Received 2 May 2016; Accepted 13 October 2016

Academic Editors:

Copyright © 2016 Teruhisa Komori et al. This is an open access article distributed under the Creative Commons Attribution License, which permits unrestricted use, distribution, and reproduction in any medium, provided the original work is properly cited.

Abstract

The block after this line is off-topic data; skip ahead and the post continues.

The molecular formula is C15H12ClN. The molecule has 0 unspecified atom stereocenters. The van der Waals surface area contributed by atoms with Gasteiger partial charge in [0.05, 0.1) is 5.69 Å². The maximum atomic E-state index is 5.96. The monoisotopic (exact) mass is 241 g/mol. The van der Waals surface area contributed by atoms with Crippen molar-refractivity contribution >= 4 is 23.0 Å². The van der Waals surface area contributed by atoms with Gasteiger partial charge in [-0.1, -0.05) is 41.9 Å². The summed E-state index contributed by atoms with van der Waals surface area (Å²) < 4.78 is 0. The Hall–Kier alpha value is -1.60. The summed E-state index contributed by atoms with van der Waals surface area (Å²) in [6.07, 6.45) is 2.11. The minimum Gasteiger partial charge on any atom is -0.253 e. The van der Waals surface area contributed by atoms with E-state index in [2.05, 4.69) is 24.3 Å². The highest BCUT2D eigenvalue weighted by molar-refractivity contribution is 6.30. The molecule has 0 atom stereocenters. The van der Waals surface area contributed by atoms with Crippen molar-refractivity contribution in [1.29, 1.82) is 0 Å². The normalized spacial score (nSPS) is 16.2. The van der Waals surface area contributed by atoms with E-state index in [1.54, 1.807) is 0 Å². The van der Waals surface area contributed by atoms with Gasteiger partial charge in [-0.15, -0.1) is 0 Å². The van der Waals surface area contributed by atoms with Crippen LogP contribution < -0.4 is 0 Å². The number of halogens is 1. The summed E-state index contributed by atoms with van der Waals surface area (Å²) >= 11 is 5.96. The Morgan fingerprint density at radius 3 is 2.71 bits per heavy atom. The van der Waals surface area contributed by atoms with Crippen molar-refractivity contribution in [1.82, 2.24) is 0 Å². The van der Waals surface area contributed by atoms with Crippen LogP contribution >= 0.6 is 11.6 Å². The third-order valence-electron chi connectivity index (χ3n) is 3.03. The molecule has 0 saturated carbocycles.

Background: Cedrol exhibits relaxation effects, and its scent may reduce stress, thereby contributing to various stressful life situation. However, cedrol has also been reported to induce sleep, which is dangerous by case. Therefore, studies are needed in order to determine whether the relaxation or sleep-inducing effects of cedrol are induced under stressful situation and also how to only attain the former. Method: A cross-over open study was conducted. Subjects were randomly divided into two groups (n = 3 per group). After one course of the Kraepelin test and additional dumbbell lifting before and after the test was performed, subjects entered the placebo or cedrol exposure room, and rested in a sitting position for 20 minutes. Electrocardiographic, electroencephalographic, and blood pressure measurements as well as VAS assessments were conducted. Result: In the present study, no stress response was clearly detected. However, the results of analyses with respect to individuals suggested that cedrol exhibited relaxation effects, and that it did not induce sleep under the conditions adopted in this study.